Last week I pointed out that Bill Donohue, president of the Catholic League for Religious and Civil Rights, is not a journalist per se and as a layman has no particular unction to ferret out the misdeeds of the Catholic clergy. By the same token, though, he has no particular expertise to besmirch the work done by the State of Pennsylvania in putting out the report to which I linked yesterday. But that is what Donohue seems to be doing in this post on the League site. Fortunately it's not a long piece so it won't be too much trouble to dissect and rebut.
First, let's look at the title: "PA Grand Jury Report Based On Accusations". So what? Of course it is! That is the nature and purpose of grand juries: to decide if the available evidence constitutes cause for criminal indictment. It usually is the body that actually brings the indictment to court. Donohue states that plain fact in such a way to cast doubt on the grand jury's integrity. It is true that this report shines the light on misdeeds of clergy now deceased or now out of reach because of the statute of limitations. However, some instances are somewhat recent and can be brought to trial. It also shines the light on prelates who willfully concealed the crimes of their underlings and might make some ripe for prosecution.
"When the dust settles, what counts are the facts". Has he looked at the report? There are multiple testimonies regarding the same clerics. There are photocopies of letters and other documentation. There are money trails. Bring on the facts!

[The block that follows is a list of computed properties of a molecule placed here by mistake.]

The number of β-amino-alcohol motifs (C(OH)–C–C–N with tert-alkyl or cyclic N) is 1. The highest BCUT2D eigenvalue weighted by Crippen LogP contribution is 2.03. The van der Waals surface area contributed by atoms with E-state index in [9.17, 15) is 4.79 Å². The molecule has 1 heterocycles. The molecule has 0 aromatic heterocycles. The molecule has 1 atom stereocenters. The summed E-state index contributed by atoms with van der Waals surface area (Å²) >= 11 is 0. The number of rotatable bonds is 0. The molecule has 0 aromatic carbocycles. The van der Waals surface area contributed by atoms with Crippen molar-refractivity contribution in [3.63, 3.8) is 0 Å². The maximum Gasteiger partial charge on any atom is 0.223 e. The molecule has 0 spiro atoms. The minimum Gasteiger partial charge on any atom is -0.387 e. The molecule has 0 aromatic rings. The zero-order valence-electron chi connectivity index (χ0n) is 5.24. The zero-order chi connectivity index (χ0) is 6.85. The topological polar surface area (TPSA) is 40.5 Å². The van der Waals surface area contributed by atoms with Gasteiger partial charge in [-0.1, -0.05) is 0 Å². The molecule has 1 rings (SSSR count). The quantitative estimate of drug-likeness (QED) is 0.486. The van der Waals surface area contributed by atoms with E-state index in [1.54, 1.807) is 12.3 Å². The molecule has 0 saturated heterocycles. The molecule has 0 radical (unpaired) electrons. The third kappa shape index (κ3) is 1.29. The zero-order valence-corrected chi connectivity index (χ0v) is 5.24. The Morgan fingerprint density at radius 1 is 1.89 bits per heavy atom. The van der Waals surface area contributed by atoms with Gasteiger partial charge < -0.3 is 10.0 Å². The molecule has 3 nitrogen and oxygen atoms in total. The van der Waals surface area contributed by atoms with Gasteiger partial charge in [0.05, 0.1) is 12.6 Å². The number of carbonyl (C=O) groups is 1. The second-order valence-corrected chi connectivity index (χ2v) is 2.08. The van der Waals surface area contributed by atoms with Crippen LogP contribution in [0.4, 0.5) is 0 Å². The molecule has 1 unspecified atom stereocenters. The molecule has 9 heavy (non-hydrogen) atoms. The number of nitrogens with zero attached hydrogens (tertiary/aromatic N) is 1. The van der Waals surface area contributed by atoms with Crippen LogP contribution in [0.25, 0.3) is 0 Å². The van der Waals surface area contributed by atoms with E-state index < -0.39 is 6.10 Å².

"Many of those named are not priests: the list includes lay persons, deacons, and seminarians". He forgot to add "bishops". The point is that all accused were operating in church-related scenarios, under the authority of the hierarchy when they committed their crimes. But let's look again at Donohue's curious omission of the word "bishops" in that sentence. One key feature of this grand jury report is that it details the nefarious roles played by prelates either in the commission of the crimes themselves and/or by concealment of the crimes of their underlings and refusal to bring dangerous underlings to heel.
"Even among the living, most have not had opportunity to rebut the accusations". Excuse me, but what's to stop them from doing so now? Let them do so - if they can.
"In most cases there has been no attempt by the dioceses or the grand jury to verify the accusations. This is what happens when an investigation extends back to World War II." Again, the purpose of a grand jury is to bring forth accusations, not conduct the actual trial. As far as the dioceses goes, many have been doing everything in their power to stymie any real investigation; they are interested only in silencing the victims and "damage control". The latest evidence of that can be seen in my post from yesterday. As far as the "world war 2" quip goes, that is necessary because there was no investigation of the crimes that occurred back then.
Then there's this: "Those awaiting a grand jury report on the sexual abuse of minors in the public schools, or among the clergy of other religions, shouldn’t hold their breath. It will never happen." Talk about an irrelevant straw man! As far as the crimes go that have been committed by clergy - including bishops, what happens outside the church is irrelevant. At least these public school teachers and protestants aren't committing sacrilege against the Sacrament of Holy Orders and vows of celibacy.
Then in this tome Donohue says that the "bishops strike the right tone". We're not concerned about "tone". We're concerned about truth. Any bishop who concealed any pervert clergy - even if that pervert is a fellow bishop - should resign.
Thought for the Day
8 hours ago